Air bubbles and air-hydrate crystals in the Vostok ice core

Source: OAI


International Symposium on Physics of Ice Core Records. Shikotsukohan, Hokkaido, Japan, September 14-17, 1998. The geometrical properties of air-bubble and air-hydrate ensembles in the 3310-m deep Vostok core and in other ice cores were studied. The principle results are the following: 1) the size and abundance of air bubbles in polar ice depend on the temperature and accumulation rate prevailing over the time of the snow-ice transformation, 2) the climate signal imposed on the bubble properties at pore close-off is only slightly modified in the course of the bubble-hydrate transition (500–1250 m at present time at Vostok) and in the first, transient, phase of air-hydrate crystal growth (1150–1500 m); as a consequence, the last four glacial-interglacial cycles are resolved in variations of the number and size of air inclusions along the Vostok ice core, and 3) the air-bubble and air-hydrate records from polar ice cores can provide an independent experimental constraint on the temperature-accumulation relations in the past.

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Available from: V. Y. Lipenkov, Jul 06, 2015
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    • "In these ice sections we also measured the size of 100 clathrate hydrates and counted the number of microinclusions within the hydrates. For the hydrate volume estimation, either a spherical or a cylindrical visual approximation of the inclusion (depending on its shape) was used (Lipenkov, 2000). Detailed information on the Dome Fuji ice core has been published by the Dome-F Deep Coring Group (1998). "
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    ABSTRACT: To investigate factors influencing nucleation of air clathrate hydrates in polar ice sheets, we have performed high-resolution mapping of the distributions of soluble impurities, air bubbles and air-hydrate crystals versus depth in the Dome Fuji Antarctic ice. Significant correlation observed between the concentrations of air inclusions and impurities in ice along with frequent occurrence of impurities inside hydrate crystals suggest that micro-inclusions promote hydrate nucleation in the ice matrix. Our observations also show that the diffusive macroscopic-scale redistribution of air constituents in ice in the bubble-hydrate transition zone is controlled by the original sedimentary layering of soluble impurities acting as nucleation helpers. The results of this study are important for the correct interpretation of high-resolution gas analyses of ice cores and for better understanding the global bubble-to-hydrate transformation process in polar ice sheets.
    Full-text · Article · Nov 2010 · Journal of Glaciology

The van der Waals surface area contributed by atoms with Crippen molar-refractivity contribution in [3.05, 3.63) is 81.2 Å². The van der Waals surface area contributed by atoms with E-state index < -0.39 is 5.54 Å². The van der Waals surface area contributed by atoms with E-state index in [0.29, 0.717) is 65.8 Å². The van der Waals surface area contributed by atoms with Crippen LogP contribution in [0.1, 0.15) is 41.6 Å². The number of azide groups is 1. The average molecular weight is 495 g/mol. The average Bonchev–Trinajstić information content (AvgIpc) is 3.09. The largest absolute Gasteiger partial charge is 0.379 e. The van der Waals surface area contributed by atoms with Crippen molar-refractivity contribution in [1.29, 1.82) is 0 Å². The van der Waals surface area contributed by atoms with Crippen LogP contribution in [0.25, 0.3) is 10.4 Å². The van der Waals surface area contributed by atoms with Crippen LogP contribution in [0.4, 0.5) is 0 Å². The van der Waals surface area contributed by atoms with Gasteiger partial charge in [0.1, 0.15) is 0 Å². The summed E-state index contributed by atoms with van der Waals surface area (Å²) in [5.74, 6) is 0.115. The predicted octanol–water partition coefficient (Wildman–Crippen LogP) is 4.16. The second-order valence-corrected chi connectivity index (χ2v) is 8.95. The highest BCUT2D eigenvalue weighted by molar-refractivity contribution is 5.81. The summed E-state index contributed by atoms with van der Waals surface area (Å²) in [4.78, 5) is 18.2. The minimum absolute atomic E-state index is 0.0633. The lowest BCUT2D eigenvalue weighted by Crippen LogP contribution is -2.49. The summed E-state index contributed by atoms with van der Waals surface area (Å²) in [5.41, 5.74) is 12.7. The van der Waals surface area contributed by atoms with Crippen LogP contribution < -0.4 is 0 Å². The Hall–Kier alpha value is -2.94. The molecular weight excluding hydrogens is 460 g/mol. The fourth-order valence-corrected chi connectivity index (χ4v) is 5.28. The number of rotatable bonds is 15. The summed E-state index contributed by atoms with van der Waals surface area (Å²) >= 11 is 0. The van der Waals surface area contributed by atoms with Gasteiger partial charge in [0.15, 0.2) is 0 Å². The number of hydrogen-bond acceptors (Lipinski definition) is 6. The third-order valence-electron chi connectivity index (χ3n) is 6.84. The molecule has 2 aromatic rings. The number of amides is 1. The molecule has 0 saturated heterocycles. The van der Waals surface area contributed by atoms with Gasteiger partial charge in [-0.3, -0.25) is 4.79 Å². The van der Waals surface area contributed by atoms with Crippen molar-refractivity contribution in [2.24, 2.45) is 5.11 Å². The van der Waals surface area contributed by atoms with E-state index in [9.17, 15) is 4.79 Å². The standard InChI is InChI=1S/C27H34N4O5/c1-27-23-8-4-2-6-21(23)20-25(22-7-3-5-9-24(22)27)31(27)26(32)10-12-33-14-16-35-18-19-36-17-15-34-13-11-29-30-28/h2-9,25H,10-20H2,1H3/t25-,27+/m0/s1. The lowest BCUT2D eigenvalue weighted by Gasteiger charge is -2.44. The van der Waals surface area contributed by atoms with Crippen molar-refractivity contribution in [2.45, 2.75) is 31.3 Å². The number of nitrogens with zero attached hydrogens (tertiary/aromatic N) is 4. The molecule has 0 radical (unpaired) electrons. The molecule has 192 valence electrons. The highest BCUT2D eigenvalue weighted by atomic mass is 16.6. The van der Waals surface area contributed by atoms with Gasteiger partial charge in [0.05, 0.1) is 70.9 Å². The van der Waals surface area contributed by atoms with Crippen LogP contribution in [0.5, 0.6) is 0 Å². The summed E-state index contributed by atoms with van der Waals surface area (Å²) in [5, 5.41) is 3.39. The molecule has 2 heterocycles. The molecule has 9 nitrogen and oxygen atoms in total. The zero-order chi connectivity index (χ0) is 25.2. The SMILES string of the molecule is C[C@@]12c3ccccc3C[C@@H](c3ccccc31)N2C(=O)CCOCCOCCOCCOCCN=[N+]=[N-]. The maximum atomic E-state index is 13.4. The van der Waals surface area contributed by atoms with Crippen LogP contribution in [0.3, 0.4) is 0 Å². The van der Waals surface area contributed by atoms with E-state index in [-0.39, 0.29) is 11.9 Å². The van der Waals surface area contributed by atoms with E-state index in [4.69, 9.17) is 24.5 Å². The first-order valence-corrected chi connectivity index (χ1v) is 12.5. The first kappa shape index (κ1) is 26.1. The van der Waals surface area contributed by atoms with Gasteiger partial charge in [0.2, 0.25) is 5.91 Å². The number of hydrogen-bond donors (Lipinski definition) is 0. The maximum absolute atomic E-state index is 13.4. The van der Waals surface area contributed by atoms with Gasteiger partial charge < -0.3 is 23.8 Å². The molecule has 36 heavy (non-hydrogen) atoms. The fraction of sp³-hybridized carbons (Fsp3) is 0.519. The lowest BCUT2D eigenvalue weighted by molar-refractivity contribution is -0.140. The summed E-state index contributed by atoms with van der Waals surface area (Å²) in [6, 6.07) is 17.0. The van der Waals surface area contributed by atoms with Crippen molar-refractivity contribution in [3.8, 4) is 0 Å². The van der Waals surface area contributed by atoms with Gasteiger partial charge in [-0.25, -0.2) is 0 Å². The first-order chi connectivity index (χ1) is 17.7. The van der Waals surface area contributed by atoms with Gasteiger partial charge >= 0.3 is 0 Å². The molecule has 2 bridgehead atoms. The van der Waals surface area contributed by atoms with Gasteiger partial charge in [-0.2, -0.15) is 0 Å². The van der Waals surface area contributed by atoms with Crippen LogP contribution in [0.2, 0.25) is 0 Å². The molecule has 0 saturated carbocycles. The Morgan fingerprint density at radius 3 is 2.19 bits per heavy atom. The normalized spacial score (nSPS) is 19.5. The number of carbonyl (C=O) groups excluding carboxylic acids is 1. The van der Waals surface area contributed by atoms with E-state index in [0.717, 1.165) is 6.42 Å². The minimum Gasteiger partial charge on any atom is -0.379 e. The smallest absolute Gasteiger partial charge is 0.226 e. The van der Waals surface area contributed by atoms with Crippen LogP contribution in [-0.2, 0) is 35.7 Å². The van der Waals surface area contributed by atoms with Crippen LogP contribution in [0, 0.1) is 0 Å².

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    • "The way each individual component is processed is exactly the same for every bubble, which increases repeatability and comparability of the results gained with this method. In this contribution, profiles of bubble size and bubble number from the EDC and EDML cores are compared with data from the Vostok (Antarctica) core presented by Lipenkov (2000). In both the EDC and EDML cores, we can identify a particular class of bubbles, that Lipenkov termed 'microbubbles'. "
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    ABSTRACT: Air bubbles in ice cores play an essential role in climate research, not only because they contain samples of the palaeoatmosphere, but also because their shape, size and distribution provide information about the past firn structure and the embedding of climate records into deep ice cores. In this context, we present profiles of average bubble size and bubble number for the entire EDML (Antarctica) core and the top 600 m of the EDC (Antarctica) core, and distributions of bubble sizes from selected depths. The data are generated with an image-processing framework which automatically extracts position, orientation, size and shape of an elliptical approximation of each bubble from thick-section micrographs, without user interaction. The presented software framework allows for registration of overlapping photomicrographs to yield accurate locations of bubble-like features. A comparison is made between the bubble parameterizations in the EDML and EDC cores and data published on the Vostok (Antarctica) ice core. The porosity at the firn/ice transition is inferred to lie between 8.62% and 10.48% for the EDC core and between 10.56% and 12.61% for the EDML core.
    Full-text · Article · May 2010 · Journal of Glaciology
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    • "Not all glacier ice is bubbly: under several hundred meters of ice thickness, the pressure becomes so great that each air bubble dissolves in the ice to form a clathrate crystal, and the ice becomes relatively clear [Price, 1995]. However, when this ice becomes depressurized as its cover sublimates away (as in the Antarctic blue-ice areas where the albedos were measured), the bubbles reform [Lipenkov, 2000], so that the albedo of 0.55– 0.66 is observed at the surface. [3] In contrast to glacier ice, which forms by compression of snow, sea ice forms by freezing of liquid water. "

    Full-text · Article · Sep 2006 · Journal of Geophysical Research Atmospheres
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